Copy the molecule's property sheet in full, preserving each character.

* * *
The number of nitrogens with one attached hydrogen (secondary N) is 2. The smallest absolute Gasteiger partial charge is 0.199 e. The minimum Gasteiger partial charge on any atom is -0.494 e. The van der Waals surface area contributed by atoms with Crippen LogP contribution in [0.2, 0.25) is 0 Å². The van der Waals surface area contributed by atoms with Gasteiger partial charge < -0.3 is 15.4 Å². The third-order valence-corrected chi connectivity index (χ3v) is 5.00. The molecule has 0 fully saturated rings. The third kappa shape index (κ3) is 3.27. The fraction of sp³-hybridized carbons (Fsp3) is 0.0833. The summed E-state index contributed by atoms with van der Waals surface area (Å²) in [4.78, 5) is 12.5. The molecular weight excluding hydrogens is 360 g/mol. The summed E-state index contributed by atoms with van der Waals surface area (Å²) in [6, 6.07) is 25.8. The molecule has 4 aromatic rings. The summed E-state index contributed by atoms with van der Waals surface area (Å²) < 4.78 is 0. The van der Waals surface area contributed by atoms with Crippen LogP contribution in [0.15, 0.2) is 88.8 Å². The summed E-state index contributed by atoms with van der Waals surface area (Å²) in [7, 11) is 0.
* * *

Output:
The number of nitrogens with one attached hydrogen (secondary N) is 2. The smallest absolute Gasteiger partial charge is 0.199 e. The minimum Gasteiger partial charge on any atom is -0.494 e. The van der Waals surface area contributed by atoms with Crippen LogP contribution in [0.2, 0.25) is 0 Å². The van der Waals surface area contributed by atoms with Gasteiger partial charge < -0.3 is 15.4 Å². The third-order valence-corrected chi connectivity index (χ3v) is 5.00. The molecule has 0 fully saturated rings. The third kappa shape index (κ3) is 3.27. The fraction of sp³-hybridized carbons (Fsp3) is 0.0833. The summed E-state index contributed by atoms with van der Waals surface area (Å²) in [4.78, 5) is 12.5. The molecular weight excluding hydrogens is 360 g/mol. The summed E-state index contributed by atoms with van der Waals surface area (Å²) in [6, 6.07) is 25.8. The molecule has 4 aromatic rings. The summed E-state index contributed by atoms with van der Waals surface area (Å²) < 4.78 is 0. The van der Waals surface area contributed by atoms with Crippen LogP contribution in [0.15, 0.2) is 88.8 Å². The summed E-state index contributed by atoms with van der Waals surface area (Å²) in [7, 11) is 0.